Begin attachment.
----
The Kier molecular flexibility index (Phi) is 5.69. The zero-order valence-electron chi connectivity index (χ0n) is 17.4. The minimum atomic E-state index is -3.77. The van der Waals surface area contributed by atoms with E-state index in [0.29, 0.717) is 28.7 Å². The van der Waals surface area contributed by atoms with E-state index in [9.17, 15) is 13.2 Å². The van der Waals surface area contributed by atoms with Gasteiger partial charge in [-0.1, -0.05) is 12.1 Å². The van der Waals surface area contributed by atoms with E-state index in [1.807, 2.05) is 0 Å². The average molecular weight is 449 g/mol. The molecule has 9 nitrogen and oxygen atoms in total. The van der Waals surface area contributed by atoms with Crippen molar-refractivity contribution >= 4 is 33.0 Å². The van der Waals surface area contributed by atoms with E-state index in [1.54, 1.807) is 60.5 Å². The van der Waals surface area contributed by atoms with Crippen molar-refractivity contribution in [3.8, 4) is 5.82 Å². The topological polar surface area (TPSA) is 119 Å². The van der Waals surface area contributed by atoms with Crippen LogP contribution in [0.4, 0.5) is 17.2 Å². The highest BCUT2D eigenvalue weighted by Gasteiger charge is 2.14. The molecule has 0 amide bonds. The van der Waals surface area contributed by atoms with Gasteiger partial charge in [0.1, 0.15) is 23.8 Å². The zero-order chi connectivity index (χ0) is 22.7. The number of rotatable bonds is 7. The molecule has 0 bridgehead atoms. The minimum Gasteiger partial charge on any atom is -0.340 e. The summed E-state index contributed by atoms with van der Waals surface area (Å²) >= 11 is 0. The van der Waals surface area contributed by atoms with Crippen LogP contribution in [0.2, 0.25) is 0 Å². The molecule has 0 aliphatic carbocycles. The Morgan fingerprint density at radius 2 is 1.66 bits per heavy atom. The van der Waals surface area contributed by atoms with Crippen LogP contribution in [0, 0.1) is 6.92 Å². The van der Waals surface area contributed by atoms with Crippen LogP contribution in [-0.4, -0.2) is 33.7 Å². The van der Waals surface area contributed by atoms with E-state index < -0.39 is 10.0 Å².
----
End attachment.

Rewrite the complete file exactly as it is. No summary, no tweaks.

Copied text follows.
The Kier molecular flexibility index (Phi) is 5.69. The zero-order valence-electron chi connectivity index (χ0n) is 17.4. The minimum atomic E-state index is -3.77. The van der Waals surface area contributed by atoms with E-state index in [0.29, 0.717) is 28.7 Å². The van der Waals surface area contributed by atoms with E-state index in [9.17, 15) is 13.2 Å². The van der Waals surface area contributed by atoms with Gasteiger partial charge in [-0.1, -0.05) is 12.1 Å². The van der Waals surface area contributed by atoms with E-state index in [1.807, 2.05) is 0 Å². The average molecular weight is 449 g/mol. The molecule has 9 nitrogen and oxygen atoms in total. The van der Waals surface area contributed by atoms with Crippen molar-refractivity contribution >= 4 is 33.0 Å². The van der Waals surface area contributed by atoms with E-state index in [1.54, 1.807) is 60.5 Å². The van der Waals surface area contributed by atoms with Crippen molar-refractivity contribution in [3.8, 4) is 5.82 Å². The topological polar surface area (TPSA) is 119 Å². The van der Waals surface area contributed by atoms with Crippen LogP contribution in [0.4, 0.5) is 17.2 Å². The highest BCUT2D eigenvalue weighted by Gasteiger charge is 2.14. The molecule has 0 amide bonds. The van der Waals surface area contributed by atoms with Gasteiger partial charge in [0.1, 0.15) is 23.8 Å². The zero-order chi connectivity index (χ0) is 22.7. The number of rotatable bonds is 7. The molecule has 0 bridgehead atoms. The minimum Gasteiger partial charge on any atom is -0.340 e. The summed E-state index contributed by atoms with van der Waals surface area (Å²) >= 11 is 0. The van der Waals surface area contributed by atoms with Crippen LogP contribution in [0.2, 0.25) is 0 Å². The molecule has 0 aliphatic carbocycles. The Morgan fingerprint density at radius 2 is 1.66 bits per heavy atom. The van der Waals surface area contributed by atoms with Crippen LogP contribution in [0, 0.1) is 6.92 Å². The van der Waals surface area contributed by atoms with Crippen LogP contribution in [-0.4, -0.2) is 33.7 Å². The van der Waals surface area contributed by atoms with E-state index < -0.39 is 10.0 Å².